Can any sane person believe that this was part of a Russian intelligence operation? The congressional Democrats believe it. The MSM believes it. All this is nonsense, but Democrats use this nonsense to pressure Google, Facebook, and Twitter to deplatform conservatives, and analysis of “Russian social media activity” became a cottage industry.
Many people who don’t believe in any Trump/Russia collusion still believe in the Russian interference from which Trump benefitted. Because this position is only half-true, it is hard to defend. Trump correctly rejected the DNC allegations that it had been hacked by the Russian state. Since July 2016, Trump has been correctly saying that the hacker might be a “400-pound person” and pointing out the FBI’s failure to visit the crime scene -- the DNC -- or to collect forensic evidence from its network (more than one server).
After the Trump-Putin summit, sabotaged by Mueller’s indictment of the alleged GRU, the bloodthirsty MSM whipped up a frenzy in which Democrats and RINOs forced Trump to backpedal on the alleged “Russian interference.” Eppur si muove.
Putin didn’t have reason to aid Trump or to harm Hillary. Any Democrat was better for Putin than any Republican. Putin didn’t have any grudge against Hillary for anything that happened in 2010-2011. On the other hand, there was no sympathy between Putin and Trump. Hillary was expected to win anyway, and she is vengeful. Any attempt to harm Hillary would have cost Putin and Russia a lot.
So if one believes that Putin interfered in the 2016 elections to aid Trump and to harm Hillary, as the ICA claims, collusion is the most natural explanation. There is no evidence of collusion. To a believer, that suggests that the collusion was sophisticated, making it more sinister. The explanation that the alleged Russian interference was aimed “to sow division” is not convincing, and it still undermines Trump because the Left have projected onto Trump their own actions.
National cybersecurity is the biggest casualty of the Russian interference conspiracy theory. To support the Russian interference hoax, the FBI, CIA, DHS, and ODNI had to accept false CrowdStrike-style attribution of hacking incidents to imaginary state-sponsored threat groups. The tech industry, having embraced “the resistance” and seeing more money in misattributing hacking incidents performed by individuals to powerful state actors, used the ICA as justification for that. Since 2015, Google Capital led or participated in three investment rounds, providing CrowdStrike $400M. Microsoft has its Defending Democracy program, which both raises alarm about the “Russian interference” myth and rates fake news media as credible.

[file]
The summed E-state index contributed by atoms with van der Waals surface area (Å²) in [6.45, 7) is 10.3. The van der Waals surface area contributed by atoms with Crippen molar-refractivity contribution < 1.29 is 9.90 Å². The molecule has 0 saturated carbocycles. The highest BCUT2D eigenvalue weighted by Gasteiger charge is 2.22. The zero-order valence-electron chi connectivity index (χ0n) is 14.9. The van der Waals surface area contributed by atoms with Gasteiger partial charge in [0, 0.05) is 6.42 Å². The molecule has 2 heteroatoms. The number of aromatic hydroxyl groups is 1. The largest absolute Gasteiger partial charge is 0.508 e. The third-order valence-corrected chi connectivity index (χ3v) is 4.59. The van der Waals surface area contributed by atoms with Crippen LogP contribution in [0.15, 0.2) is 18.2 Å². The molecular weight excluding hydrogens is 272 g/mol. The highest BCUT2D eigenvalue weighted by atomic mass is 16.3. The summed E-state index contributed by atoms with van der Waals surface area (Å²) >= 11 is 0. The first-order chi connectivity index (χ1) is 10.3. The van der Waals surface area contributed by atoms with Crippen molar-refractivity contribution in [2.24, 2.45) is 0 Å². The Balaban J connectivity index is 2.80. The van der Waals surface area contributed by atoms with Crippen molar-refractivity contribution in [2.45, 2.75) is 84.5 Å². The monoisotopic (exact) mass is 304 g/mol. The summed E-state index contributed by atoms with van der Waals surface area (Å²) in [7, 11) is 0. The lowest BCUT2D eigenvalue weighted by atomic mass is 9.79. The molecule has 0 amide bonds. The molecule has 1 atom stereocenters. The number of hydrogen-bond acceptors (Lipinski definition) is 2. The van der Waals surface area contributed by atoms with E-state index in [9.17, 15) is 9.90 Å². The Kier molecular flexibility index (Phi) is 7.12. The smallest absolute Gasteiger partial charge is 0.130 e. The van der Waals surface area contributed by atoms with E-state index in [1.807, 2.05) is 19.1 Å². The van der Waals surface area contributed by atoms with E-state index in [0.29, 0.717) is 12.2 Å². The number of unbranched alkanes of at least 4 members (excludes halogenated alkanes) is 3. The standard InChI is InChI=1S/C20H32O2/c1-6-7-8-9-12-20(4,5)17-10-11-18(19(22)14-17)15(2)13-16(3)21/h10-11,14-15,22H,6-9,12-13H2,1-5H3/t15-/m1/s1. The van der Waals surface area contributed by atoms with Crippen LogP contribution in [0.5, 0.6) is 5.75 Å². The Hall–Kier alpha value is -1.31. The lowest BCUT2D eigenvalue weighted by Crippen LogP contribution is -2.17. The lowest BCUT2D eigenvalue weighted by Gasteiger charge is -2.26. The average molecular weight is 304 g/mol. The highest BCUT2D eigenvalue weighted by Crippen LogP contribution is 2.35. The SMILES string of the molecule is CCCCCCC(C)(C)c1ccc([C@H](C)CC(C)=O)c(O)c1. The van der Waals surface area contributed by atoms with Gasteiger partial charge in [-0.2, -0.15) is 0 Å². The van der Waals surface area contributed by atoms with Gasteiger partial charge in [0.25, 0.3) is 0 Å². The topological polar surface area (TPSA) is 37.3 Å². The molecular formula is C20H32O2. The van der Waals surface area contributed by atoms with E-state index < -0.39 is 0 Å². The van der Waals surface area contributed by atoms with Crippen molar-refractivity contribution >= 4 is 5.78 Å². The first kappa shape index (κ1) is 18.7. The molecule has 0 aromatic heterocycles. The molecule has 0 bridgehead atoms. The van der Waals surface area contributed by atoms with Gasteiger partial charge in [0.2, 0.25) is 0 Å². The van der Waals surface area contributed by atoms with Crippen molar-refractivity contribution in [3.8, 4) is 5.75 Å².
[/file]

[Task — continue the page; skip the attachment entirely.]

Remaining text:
Obviously, the incorrect attribution of network breaches leads to incorrect solutions, just as an incorrect medical diagnosis leads to the wrong treatment. All that leaves U.S. cyberspace defenseless. Even discussing how to protect it is hard, in part because any practical measures for protection would interfere with Big Tech’s open borders business model.
The real technical cybersecurity community, to which I once belonged, concurs that there is no evidence that the DNC hacking was done by Russia, but those people must keep their mouths shut. Google, Facebook, Twitter, Microsoft, and Apple have created a totalitarian dystopia: they know everything about everybody in the tech industry, and they can put any software or internet company out of business faster than one spells “InfoWars.”
The “Russian interference narrative” is also used to suppress and smear conservatives speaking through social media, sometimes by labeling us Russian bots. Democratic leadership encourages that behavior.
Leo Goldstein is a veteran of the computer software and internet industry. His website has more original information and analysis on cyber-security, the DNC leaks, and Mueller investigation.